Smart Pigs, Safe Pipes (Part 2): New inspection technology doubles down on sensors

Tools tackle metal loss, corrosion with an extra degree of precision, ultra-high-definition data

There’s powerful magnetic attraction. And then there’s powerful magnetic detection.

Enbridge focuses heavily on prevention to keep our crude oil pipeline network safe. In-line inspection (ILI) tools—or “smart pigs,” to use industry jargon—are highly complex pieces of machinery that use advanced imaging technology to inspect our pipes inch by inch.

And in recent months, one of our partners in prevention—Baker Hughes Inc., the world’s premier pipeline inspection services company—unveiled an extra-strong magnetic magnifying glass, so to speak, for an extra degree of precision.

Baker Hughes’ new VECTRA HD technology, launched in February, doubles down on the number of sensors in its Magnetic Flux Leakage (MFL) inspection tools. The result is a more accurate picture than ever of pipeline fitness.

“Metal loss and corrosion can be caused by a number of factors,” says Geoff Hurd, a manager of process and pipeline services for Baker Hughes. “There’s gouging and third-party strikes from construction or farming activity, which can damage pipeline coatings and the pipe steel itself.

“There may be flaws during the manufacturing process, causing varying wall thicknesses,” he adds. “And sometimes, multiple protection systems in place are challenged in what can sometimes be a harsh operating environment.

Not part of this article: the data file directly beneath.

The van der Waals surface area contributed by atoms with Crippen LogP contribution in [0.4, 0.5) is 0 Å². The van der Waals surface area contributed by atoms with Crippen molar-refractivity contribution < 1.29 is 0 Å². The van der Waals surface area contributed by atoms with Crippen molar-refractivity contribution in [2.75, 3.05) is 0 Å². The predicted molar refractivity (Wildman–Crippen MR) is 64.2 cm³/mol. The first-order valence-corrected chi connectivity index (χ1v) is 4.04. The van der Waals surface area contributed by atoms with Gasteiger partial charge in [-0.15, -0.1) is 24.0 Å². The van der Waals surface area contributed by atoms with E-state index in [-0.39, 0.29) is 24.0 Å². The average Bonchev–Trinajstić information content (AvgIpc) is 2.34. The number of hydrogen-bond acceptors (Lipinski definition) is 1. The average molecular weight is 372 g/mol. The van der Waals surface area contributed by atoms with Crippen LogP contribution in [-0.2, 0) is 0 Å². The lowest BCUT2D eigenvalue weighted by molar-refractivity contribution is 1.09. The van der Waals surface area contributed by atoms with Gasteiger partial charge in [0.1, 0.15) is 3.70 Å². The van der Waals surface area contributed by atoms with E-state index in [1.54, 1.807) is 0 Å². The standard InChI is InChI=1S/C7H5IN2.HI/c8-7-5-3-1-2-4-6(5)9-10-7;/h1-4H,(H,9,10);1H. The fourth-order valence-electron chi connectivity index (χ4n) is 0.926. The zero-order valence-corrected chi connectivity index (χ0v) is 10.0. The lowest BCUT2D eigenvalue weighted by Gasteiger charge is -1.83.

“Ultimately,” says Hurd, “VECTRA HD provides early detection of any issues—with pinpoint locations of the smallest instances of metal loss and complex corrosion.”

Enbridge has entrusted Baker Hughes with robust ILI-based pipeline diagnoses since 1998. In that time, Baker Hughes has performed more than 400 pipeline inspections across Enbridge’s pipeline network, producing more than 70,000 kilometers’ worth of inspection data.

Baker Hughes’ VECTRA HD technology has nearly twice as many triaxial sensors—that is, sensors measuring potential metal loss in axial, radial and circumferential directions—per square inch of pipe.

Moving at about 4.5 meters a second through gas, oil or refined products pipelines, these VECTRA HD tools send back ultra-high-definition data indicating even the smallest features that may require further inspection.

“Basically, we’re talking about a better view of the pipeline all-around. The ILI tool, and our analysts examining the data, are seeing what others can’t,” says Hurd.

Maintaining the fitness of our pipes is key to ensuring a safe network. Enbridge has never experienced an internal corrosion failure on our mainline network, and we take multiple precautions to keep it that way, including:

  • Robust pipeline coatings;
  • Cathodic protection, the application of a low-level electrical current to all surfaces of the pipeline;
  • Enforcing stringent quality standards for every batch of oil entering our network;
  • Maintaining a high flow rate on our transmission lines; and
  • Adding corrosion inhibitors to the oil in our lines.

Accordingly, our primary concern is the exterior walls of our pipes, and their susceptibility to third-party damage—one of the leading causes of pipeline leaks.

“We have different tools for various situations. If it’s a thicker pipe, we use specially designed tools that have the necessary magnetic strength to ensure we can confidently detect any corrosion on the outside of the pipe,” says Hurd.


Check out our previous instalments of the Smart Pigs, Safe Pipes series:

Part 1: Getting down to the finer details

Check back with the @enbridge blog channel for future instalments of our Smart Pigs, Safe Pipes series.